SAN JOSE, Calif. (KGO) -- The Pacific Gas and Electric Company (PG&E) says your bill will drop by 75% this month after a huge winter spike.
What goes up doesn't always come down, but PG&E says it will happen this month. As market prices for natural gas drop, PG&E says utility bills will drop too -- by an average of 75% -- a relief to customers still reeling from winter bills.
So, a 100/mo utolity bill goes up 100% to 200/mo. They then brag they are lowering your bill 75%.ReplyDelete
So they actually RAISED your bill net 50%. Congrats!
Need to up your math skills: 200 - (200 x .75) = 50Delete
only time I was there was in 1981. my mom wanted to go out and keep a eye on my dad as it was his twin brother that died. seem like a nice place back then. but it was a bit crowded I thought. and there was what looked like rivers pf concrete roads going all over the place.ReplyDelete
I still have a couple of kin back there, but most of them left by 1990. or the older ones did.
we went up to san fran too for a day. I didn't leave anything there and there no reason to go anywhere near that place now.
"The state depends on imports for 90% of its natural gas."ReplyDelete
This in a state that's literally sitting on some of the richest oil and natural gas reserves in the country.
Nope they are going to turn the power off 3/4 of the month.ReplyDelete
I just “worked” storm for six days in California. Myself and four other guys on my crew drove two days out there. Then we sat around half a day waiting for orders from PG&E. We got orders, picked up a pole and some material, and drove to the site. Broken power pole; single service to one home. Normally this would take 1-2 hours to set the new pole, rehang the conductor, and reconnect it to the transformer across the road. We had to have the traffic control guys out since we would occupy a lane with our trucks.ReplyDelete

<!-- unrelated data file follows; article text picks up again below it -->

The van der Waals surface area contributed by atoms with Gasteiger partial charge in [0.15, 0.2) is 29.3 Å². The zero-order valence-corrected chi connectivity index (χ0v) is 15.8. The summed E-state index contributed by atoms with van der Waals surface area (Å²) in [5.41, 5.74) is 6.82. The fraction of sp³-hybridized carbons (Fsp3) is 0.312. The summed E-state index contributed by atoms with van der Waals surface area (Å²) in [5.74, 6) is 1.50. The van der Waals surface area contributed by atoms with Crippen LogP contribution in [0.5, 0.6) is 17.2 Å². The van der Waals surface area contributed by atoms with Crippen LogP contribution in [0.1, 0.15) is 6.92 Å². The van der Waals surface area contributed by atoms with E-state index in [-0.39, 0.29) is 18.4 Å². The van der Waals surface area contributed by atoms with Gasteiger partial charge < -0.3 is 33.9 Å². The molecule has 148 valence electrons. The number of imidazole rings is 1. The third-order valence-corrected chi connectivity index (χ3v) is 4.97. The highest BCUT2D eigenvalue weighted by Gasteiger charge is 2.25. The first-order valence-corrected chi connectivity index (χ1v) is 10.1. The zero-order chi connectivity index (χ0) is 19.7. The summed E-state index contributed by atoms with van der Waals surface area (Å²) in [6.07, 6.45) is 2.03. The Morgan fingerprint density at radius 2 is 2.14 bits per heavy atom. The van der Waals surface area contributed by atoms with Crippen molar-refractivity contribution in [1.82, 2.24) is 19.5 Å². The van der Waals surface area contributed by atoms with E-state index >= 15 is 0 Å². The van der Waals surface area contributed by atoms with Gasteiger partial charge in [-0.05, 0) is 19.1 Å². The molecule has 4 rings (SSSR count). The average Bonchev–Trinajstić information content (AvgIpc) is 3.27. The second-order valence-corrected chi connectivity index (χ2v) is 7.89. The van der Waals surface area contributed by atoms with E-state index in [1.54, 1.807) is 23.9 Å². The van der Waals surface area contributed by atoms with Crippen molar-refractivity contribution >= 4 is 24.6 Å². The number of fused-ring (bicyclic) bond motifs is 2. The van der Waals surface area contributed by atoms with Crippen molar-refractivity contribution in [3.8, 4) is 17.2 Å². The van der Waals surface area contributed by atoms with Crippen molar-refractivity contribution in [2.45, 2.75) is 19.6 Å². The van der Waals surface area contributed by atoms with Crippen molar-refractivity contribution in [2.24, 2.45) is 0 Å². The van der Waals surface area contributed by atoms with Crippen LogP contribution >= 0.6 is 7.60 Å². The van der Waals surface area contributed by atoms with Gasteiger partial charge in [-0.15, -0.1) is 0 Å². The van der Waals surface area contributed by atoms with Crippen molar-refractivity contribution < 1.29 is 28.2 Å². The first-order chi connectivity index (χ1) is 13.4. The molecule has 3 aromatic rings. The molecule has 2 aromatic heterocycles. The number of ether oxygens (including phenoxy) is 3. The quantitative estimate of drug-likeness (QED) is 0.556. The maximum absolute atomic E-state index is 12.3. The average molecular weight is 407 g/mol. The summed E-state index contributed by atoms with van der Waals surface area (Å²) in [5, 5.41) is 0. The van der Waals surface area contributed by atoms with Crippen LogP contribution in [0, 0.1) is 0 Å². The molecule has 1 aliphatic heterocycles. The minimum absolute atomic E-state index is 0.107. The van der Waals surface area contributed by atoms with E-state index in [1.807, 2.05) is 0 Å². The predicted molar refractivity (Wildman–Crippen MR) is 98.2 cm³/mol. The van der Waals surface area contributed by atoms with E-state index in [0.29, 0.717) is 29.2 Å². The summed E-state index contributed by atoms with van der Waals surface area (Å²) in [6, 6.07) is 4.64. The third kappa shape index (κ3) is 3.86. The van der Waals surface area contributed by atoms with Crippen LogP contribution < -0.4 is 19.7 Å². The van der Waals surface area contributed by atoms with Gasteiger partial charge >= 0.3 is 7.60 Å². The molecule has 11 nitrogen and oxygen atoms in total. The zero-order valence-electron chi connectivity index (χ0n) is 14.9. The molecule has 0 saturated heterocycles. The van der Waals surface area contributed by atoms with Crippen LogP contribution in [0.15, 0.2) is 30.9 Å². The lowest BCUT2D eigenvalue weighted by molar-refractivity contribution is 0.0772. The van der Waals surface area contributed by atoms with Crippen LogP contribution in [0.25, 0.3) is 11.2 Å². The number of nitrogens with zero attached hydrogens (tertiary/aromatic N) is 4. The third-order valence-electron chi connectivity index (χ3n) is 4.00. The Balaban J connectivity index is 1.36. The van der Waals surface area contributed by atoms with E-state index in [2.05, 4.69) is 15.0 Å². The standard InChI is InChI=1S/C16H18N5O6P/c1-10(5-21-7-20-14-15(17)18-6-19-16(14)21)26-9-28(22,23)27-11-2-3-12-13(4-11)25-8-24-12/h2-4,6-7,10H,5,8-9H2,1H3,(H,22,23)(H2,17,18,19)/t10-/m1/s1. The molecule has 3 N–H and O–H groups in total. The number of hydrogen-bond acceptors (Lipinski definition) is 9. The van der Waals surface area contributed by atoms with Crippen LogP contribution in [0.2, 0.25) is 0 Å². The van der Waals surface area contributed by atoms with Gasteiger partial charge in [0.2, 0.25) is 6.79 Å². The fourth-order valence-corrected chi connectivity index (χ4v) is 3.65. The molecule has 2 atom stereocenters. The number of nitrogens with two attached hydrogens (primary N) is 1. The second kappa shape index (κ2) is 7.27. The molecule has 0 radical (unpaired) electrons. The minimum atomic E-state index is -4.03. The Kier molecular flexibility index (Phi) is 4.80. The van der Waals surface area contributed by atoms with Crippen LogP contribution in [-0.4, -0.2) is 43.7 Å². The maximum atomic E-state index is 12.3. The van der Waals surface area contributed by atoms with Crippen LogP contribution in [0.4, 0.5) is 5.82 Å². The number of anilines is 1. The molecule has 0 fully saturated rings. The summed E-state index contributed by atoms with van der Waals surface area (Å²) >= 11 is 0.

Alas, this is California. The pole was next to a creek, so PG&E’s environmental lady had to come out. She did a bunch of liberal arts voodoo and told us to set the new pole across the creek (better for us anyway.) That requires a locate; which was unavailable, so we hand-dug a 6’ hole. Then PG&E’s bird dog comes out and says the hole is too far from the road and so it’s not on the easement. So we fill it in. Then we sit around while the easement issue is worked out. He gives us a new location. We prep to dig, and ask that the arborists come out to trim an oak that will be in the span. Environmental lady hears this and freaks. It’s 7pm at this point so we rack up.
The next day, more of the same. We eventually get approval to place the new pole and do so. Took us an hour and fifteen to get it done-after the tree guys spent 4 hours carefully pruning the oak. Then we pulled the stub of the old pole…and had to go get “clean river sand” to fill it in.
The next day, PG&E sent us home. So two more days on the road, on their dime.
All told, between us, the tree crew, their people, the traffic crew, and the locate guys, I’d be willing to bet that PG&E spent $500-750k to replace one pole and get one customer back in service.
The things that Californians have voted for over the years have doomed them.
I'm surprised they didn't bring out an archeologist and several representatives of local Indian tribes to make sure you weren't digging on 'sacred lands'.Delete
That's a great story. Thanks for that.Delete
If you read this, Anonymous, I'd be curious where you're from and if you worked in Nevada County when you came to California.